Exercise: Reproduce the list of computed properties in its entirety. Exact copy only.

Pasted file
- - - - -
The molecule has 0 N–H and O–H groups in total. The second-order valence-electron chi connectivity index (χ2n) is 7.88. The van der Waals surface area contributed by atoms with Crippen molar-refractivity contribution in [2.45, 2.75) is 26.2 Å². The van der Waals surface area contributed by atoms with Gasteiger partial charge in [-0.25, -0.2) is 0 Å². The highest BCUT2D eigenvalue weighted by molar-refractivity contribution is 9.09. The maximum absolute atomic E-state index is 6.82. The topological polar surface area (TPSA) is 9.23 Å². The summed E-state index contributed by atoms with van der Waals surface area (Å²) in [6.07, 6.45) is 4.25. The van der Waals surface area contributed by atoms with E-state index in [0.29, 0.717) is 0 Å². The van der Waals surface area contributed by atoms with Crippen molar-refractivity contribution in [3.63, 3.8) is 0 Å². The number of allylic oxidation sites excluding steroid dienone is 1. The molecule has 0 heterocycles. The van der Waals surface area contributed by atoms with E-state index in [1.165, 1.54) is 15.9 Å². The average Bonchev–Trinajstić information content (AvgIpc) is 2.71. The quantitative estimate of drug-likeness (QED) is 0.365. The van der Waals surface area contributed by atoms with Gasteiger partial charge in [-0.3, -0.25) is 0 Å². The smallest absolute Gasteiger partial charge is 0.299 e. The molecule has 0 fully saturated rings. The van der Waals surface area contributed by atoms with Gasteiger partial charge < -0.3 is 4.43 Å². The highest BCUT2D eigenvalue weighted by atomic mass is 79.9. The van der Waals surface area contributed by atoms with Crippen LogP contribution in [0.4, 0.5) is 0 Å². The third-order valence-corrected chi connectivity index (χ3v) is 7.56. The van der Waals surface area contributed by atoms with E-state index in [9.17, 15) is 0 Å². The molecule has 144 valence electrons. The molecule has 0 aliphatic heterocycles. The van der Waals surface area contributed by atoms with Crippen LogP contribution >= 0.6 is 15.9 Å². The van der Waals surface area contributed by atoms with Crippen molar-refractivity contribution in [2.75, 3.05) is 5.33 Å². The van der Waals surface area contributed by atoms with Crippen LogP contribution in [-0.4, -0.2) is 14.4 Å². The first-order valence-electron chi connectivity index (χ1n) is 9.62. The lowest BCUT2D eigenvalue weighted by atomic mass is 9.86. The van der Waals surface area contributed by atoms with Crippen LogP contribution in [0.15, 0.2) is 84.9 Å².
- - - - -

The molecule has 0 N–H and O–H groups in total. The second-order valence-electron chi connectivity index (χ2n) is 7.88. The van der Waals surface area contributed by atoms with Crippen molar-refractivity contribution in [2.45, 2.75) is 26.2 Å². The van der Waals surface area contributed by atoms with Gasteiger partial charge in [-0.25, -0.2) is 0 Å². The highest BCUT2D eigenvalue weighted by molar-refractivity contribution is 9.09. The maximum absolute atomic E-state index is 6.82. The topological polar surface area (TPSA) is 9.23 Å². The summed E-state index contributed by atoms with van der Waals surface area (Å²) in [6.07, 6.45) is 4.25. The van der Waals surface area contributed by atoms with E-state index in [0.29, 0.717) is 0 Å². The van der Waals surface area contributed by atoms with Crippen molar-refractivity contribution in [3.63, 3.8) is 0 Å². The number of allylic oxidation sites excluding steroid dienone is 1. The molecule has 0 heterocycles. The van der Waals surface area contributed by atoms with E-state index in [1.165, 1.54) is 15.9 Å². The average Bonchev–Trinajstić information content (AvgIpc) is 2.71. The quantitative estimate of drug-likeness (QED) is 0.365. The van der Waals surface area contributed by atoms with Gasteiger partial charge in [-0.3, -0.25) is 0 Å². The smallest absolute Gasteiger partial charge is 0.299 e. The molecule has 0 fully saturated rings. The van der Waals surface area contributed by atoms with Gasteiger partial charge < -0.3 is 4.43 Å². The highest BCUT2D eigenvalue weighted by atomic mass is 79.9. The van der Waals surface area contributed by atoms with Crippen LogP contribution in [0.4, 0.5) is 0 Å². The third-order valence-corrected chi connectivity index (χ3v) is 7.56. The van der Waals surface area contributed by atoms with E-state index in [9.17, 15) is 0 Å². The molecule has 144 valence electrons. The molecule has 0 aliphatic heterocycles. The van der Waals surface area contributed by atoms with Crippen LogP contribution >= 0.6 is 15.9 Å². The van der Waals surface area contributed by atoms with Crippen molar-refractivity contribution in [2.75, 3.05) is 5.33 Å². The van der Waals surface area contributed by atoms with Crippen LogP contribution in [-0.4, -0.2) is 14.4 Å². The first-order valence-electron chi connectivity index (χ1n) is 9.62. The lowest BCUT2D eigenvalue weighted by atomic mass is 9.86. The van der Waals surface area contributed by atoms with Crippen LogP contribution in [0.15, 0.2) is 84.9 Å².